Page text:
Boeing 737 Max 8 is a fuel-efficient aircraft that has laid the foundation for Flair Airlines to implement the ULCC business model by allowing the carrier to keep fares low and offer even more low-cost travel while connecting dots on existing points the airline’s route map and bolstering its market presence. Max 8 consumes 14% less fuel and emits fewer greenhouse gases than predecessor Boeing 737 Models. The acquisition of more Boeing 737 Max 8 means Flair can pursue a healthy round of expansion from a cost and sustainability aspect and increase its frequencies on existing routes with room for growth aboard in international markets of the US, Mexico, and the Caribbean.
Passenger services and cabin amenities
Flair Airlines makes low-cost travel to, from, and within Canada possible for its customers with sustainably low fares, but the passenger services and cabin amenities are not ‘wow.’ As an ultra-low-cost airline, Flair doesn’t offer an additional baggage allowance option and in-flight catering at the ticket price and charges separately for extra services and amenities. The ticket fee only includes one personal item that can be stored at passengers’ feet.
Flair Airlines is the real deal for passengers traveling without lots of luggage, but extra baggage, pets, or seat selection will add extra costs to the flight bill.
Flair also charges fees for cancellations and flight changes. Changing the flight 7 or more days prior to departure incurs a fee of $29 +tax and fare difference per flight, per passenger. Similarly, the cancellation charge seven or more days before departure costs $39 + tax. Likewise, passengers picking up their favorite spot on the plane must pay fees of $10-20+tax on standard seats, $15-$25 +tax on front seats, $25-45+tax on seats with extra legroom, and $35-$45 +tax on emergency exit rows. There’s also a priority boarding option for $10, excluding tax per flight and passenger.
Regarding cabin amenities, Flair’s aircraft consists of all economy seats in a 3-3 seating configuration. Onboard meals are available on purchase and are not included in the ticket fee. Customers willing to access in-flight entertainment must download Flair in-Flight App, which brings engaging content, games, and movies to their mobile devices. But there’s no Wi-Fi internet access onboard Flair’s aircraft.
Flair ownership saga
After a few months of investigation regarding Flair’s corporate ownership, The Canadian Transportation Agency (CTA) finally ruled that Flair Airlines is a Canadian airline. In March 2022, the CTA determined in its preliminary ruling that Flair Airlines may violate a law under the Canada Transportation Act limiting foreign investors’ control of a Canadian-domiciled operator.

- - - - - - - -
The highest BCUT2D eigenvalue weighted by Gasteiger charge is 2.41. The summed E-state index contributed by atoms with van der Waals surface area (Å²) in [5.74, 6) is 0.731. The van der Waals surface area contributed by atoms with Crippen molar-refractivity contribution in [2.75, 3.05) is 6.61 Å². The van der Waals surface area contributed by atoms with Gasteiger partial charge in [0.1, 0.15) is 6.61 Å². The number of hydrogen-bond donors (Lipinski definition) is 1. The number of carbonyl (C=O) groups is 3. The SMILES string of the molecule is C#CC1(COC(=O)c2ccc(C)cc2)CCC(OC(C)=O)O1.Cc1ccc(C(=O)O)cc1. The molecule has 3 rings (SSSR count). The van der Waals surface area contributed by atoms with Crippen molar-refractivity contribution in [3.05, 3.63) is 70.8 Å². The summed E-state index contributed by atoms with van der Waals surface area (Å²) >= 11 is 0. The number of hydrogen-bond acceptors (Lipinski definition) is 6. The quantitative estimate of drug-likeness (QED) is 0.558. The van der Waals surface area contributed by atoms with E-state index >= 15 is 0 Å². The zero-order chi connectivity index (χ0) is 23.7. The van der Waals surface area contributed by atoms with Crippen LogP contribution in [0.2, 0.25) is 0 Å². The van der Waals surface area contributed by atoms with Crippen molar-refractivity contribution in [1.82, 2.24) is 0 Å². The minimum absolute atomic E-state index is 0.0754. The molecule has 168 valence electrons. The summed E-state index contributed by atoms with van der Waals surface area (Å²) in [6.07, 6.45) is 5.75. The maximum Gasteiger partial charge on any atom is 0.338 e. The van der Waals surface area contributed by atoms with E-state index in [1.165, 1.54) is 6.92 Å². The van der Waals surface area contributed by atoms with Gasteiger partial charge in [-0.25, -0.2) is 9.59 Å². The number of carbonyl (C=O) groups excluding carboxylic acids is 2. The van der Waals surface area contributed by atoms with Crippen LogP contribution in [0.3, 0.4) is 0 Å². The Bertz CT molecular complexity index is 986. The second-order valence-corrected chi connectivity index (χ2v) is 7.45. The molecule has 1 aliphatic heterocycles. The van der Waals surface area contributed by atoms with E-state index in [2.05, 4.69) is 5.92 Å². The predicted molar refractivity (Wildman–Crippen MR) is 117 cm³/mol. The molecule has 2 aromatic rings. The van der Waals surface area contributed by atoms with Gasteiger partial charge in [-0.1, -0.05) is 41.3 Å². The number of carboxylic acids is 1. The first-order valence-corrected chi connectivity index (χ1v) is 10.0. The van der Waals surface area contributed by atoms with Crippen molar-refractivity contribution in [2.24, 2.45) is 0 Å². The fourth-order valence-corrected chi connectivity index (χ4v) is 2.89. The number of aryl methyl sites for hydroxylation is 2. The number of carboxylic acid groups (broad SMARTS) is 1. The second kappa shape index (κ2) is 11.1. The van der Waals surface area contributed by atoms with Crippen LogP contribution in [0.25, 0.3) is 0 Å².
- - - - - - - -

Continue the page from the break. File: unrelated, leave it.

The Canadian aviation policy requires all Canadian-operated airlines to be at least 51% owned by Canadians, and a breach of law can result in losing the operating license. The preliminary review highlighting Miami-based 777 Partners to be the owner of Flair’s 25% share and occupier of three of five Flair’s seats raised concerns over the carrier’s foreign ownership control, eliciting investigation from Canadian authorities. On July 1, the CTA determined that Flair met the standards of Canadian ownership to keep flying. Flair overhauled its board of directors and made amendments to its Unanimous Shareholder Agreement and Promissory Note to meet the letter of the law and keep flying its domestic schedule.
Plans of Flair Airlines
There is cut-throat competition in Canada’s ultra-low-cost market, with multiple budget carriers hoping to cash in on the uptick in travel. With Air Canada and WestJet dominating the Canadian market, ultra-low-cost carriers have only a small presence in most markets. Due to Canada’s high costs, high taxation, vast geography, and low population density, the ultra-low-cost business model hasn’t stuck in Canada the way it does in the US or Europe.
With the recovery of travel demand, Flair Airlines is poised to serve Canadians by offering them affordable airfares amid skyrocketing fuel prices. As the sharp rise in jet fuel prices and inflation is set to affect both airlines and passengers, Flair will be well-suited to take more market share by keeping costs low and offering much cheaper ticket prices to consumers due to its fuel-efficient aircraft fleet. It envisages providing affordable fares while keeping its costs low to grab an adequate portion of domestic and international markets.
Flair Airlines often faces criticism on service reliability concerns where passengers complain about flight cancellations and lack of prompt flight rebookings. Flair CEO Jones says that Flair Airlines is investing in improving customer service by accelerating the hiring process to increase the customer service team size by four times and driving automation technology to speed up processing times. Flair Airlines has much to do to improve customer experience and stand out against emerging budget carriers like Swoop and Lynx.